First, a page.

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[e-drug] HIV drug improves anti-malarial drug effectiveness

E-DRUG: HIV drug improves anti-malarial drug effectiveness

Source: ScienceNOW
21 March 2012 

An antiretroviral drug commonly given to HIV-infected children in Sub-Saharan 
Africa improves the effectiveness of a key malaria drug, according to a new 

Laboratory studies have long established that a class of HIV antiretrovirals 
known as protease inhibitors can cripple the malaria parasite Plasmodium, and 
researchers from Uganda and the United States wanted to better understand why.

They tested two antiretroviral 'cocktails' on 170 HIV-positive Ugandan children 
under the age of five. One of the cocktails contained two protease inhibitors, 
lopinavir and ritonavir.

Over the course of the two-year trial, children who received the cocktail 
containing the inhibitors had a 41 per cent drop in malaria cases compared with 
children who did not.

"The 41 per cent reduction in clinical malaria episodes is both statistically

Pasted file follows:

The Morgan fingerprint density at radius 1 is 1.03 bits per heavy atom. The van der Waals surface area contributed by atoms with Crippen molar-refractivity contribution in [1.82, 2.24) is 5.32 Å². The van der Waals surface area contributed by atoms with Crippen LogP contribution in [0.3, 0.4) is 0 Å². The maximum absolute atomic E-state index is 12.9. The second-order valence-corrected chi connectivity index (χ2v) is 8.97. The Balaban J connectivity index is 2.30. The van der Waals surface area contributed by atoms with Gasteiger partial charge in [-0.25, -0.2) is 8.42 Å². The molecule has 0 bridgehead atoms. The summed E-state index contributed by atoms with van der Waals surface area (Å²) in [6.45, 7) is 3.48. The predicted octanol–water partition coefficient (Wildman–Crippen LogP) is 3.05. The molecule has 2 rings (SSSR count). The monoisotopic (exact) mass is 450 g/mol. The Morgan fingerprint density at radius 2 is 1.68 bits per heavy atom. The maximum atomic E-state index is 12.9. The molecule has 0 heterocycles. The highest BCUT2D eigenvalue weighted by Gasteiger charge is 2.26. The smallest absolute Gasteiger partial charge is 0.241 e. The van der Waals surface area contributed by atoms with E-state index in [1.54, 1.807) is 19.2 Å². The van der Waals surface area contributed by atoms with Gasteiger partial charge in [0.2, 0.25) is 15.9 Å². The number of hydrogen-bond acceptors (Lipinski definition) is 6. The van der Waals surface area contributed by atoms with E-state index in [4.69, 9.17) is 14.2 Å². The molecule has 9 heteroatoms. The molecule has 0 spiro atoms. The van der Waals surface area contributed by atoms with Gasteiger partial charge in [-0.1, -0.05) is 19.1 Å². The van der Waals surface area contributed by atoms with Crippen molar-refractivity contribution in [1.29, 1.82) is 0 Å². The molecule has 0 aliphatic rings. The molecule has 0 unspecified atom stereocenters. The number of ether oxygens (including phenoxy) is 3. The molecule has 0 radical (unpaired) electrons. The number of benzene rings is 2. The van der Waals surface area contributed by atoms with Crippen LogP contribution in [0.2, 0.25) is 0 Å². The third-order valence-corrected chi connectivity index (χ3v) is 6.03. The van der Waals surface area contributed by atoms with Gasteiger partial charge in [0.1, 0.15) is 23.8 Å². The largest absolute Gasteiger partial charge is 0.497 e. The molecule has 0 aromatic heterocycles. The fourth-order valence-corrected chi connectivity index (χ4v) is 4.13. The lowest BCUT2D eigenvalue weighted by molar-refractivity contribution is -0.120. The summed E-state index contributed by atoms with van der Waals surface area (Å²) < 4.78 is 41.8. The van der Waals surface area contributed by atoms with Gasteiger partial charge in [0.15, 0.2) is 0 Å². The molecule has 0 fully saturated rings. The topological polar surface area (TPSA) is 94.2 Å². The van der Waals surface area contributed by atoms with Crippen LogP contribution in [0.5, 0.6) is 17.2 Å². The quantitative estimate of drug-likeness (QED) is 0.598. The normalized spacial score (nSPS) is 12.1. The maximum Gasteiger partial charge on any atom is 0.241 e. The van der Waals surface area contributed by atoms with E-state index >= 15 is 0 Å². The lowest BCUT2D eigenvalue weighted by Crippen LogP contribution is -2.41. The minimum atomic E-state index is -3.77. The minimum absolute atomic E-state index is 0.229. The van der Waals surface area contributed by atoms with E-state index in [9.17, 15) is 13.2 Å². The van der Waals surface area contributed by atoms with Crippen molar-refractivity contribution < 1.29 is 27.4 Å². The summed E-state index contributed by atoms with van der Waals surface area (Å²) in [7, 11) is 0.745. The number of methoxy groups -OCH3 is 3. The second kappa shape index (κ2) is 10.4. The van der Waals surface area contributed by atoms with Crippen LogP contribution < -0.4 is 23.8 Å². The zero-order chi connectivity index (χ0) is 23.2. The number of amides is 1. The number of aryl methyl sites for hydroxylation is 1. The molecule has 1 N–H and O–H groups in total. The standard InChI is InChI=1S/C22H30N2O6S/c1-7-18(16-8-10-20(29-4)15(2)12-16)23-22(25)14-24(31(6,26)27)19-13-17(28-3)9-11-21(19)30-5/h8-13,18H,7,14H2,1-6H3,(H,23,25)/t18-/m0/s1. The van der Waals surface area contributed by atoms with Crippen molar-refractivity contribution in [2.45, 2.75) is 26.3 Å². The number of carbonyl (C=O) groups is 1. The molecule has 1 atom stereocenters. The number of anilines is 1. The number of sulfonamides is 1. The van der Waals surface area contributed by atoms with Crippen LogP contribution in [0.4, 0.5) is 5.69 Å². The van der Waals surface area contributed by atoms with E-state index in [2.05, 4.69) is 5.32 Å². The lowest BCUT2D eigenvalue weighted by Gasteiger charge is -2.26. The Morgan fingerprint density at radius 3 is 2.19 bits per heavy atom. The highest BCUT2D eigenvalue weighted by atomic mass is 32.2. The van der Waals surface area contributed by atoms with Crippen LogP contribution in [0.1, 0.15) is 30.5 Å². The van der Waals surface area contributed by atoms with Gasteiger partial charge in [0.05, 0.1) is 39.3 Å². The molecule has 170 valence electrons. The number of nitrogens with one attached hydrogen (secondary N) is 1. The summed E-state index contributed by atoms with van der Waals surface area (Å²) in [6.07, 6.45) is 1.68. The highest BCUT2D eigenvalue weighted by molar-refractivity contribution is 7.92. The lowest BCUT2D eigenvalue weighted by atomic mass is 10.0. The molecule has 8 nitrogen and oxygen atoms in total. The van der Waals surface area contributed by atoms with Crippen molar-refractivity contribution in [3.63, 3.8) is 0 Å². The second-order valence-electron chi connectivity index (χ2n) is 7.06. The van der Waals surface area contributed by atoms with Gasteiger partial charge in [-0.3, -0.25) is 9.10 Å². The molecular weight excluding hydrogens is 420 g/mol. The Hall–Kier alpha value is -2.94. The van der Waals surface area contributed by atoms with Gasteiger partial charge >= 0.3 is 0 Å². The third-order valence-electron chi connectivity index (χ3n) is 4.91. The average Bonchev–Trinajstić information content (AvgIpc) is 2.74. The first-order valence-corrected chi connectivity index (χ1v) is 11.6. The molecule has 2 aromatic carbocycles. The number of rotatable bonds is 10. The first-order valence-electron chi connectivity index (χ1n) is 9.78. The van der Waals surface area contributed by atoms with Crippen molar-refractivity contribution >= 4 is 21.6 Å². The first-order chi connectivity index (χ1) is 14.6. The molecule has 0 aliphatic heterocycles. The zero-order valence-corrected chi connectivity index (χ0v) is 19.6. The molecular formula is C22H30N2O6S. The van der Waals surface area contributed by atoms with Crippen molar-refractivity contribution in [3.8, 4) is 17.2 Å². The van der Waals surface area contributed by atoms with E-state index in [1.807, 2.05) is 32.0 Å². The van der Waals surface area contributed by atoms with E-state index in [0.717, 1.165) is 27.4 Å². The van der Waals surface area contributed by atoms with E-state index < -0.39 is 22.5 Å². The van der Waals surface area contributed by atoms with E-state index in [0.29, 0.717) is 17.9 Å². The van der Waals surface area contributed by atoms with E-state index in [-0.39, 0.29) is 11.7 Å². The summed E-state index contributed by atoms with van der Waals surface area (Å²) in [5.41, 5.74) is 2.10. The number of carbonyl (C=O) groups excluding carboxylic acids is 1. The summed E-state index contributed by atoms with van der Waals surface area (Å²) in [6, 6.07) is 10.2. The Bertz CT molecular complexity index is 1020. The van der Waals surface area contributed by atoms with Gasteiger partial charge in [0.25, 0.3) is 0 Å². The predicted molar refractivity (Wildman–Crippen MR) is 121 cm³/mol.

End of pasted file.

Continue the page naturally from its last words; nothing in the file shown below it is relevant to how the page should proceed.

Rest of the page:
and clinically significant," Paula Brentlinger, a clinician at the University 
of Washington, Seattle, told ScienceNOW.  "The fact that it was achieved in one 
of the most malaria-vulnerable populations in the world is especially 

To their surprise, the researchers found that the two protease inhibitors had a 
limited impact on the malaria parasite itself. However they found one of the 
inhibitors ­ ritonavir ­ boosted the longevity in the body of a widely used 
anti-malarial drug, lumefantrine.

Children who received anti-retroviral cocktails containing ritonavir had five 
times as much lumefantrine in their bodies a week after receiving the 

"We think that these higher lumefantrine exposures were really what was driving 
the protection against recurrent episodes of malaria," said Jane Achan, a 
researcher at Makerere University, Uganda, who presented the results of the 
study earlier this month.

Carlos "Kent" Campbell, head of the Malaria Control Program at PATH, a US-based 
nonprofit organisation, said bednets remain the most critical prevention 
strategy and said most children at risk of malaria are not HIV-positive.

But he added that the "unanticipated positive consequences" of ritonavir may 
help reduce parasitemia, a leading malaria-related cause of anaemia in young 
African children.

S. Patrick Kachur, director of the Centre for Disease Control's malaria 
programme, also said the finding could benefit investigations into long-acting 
antimalarials for specific populations.

 to full article in 


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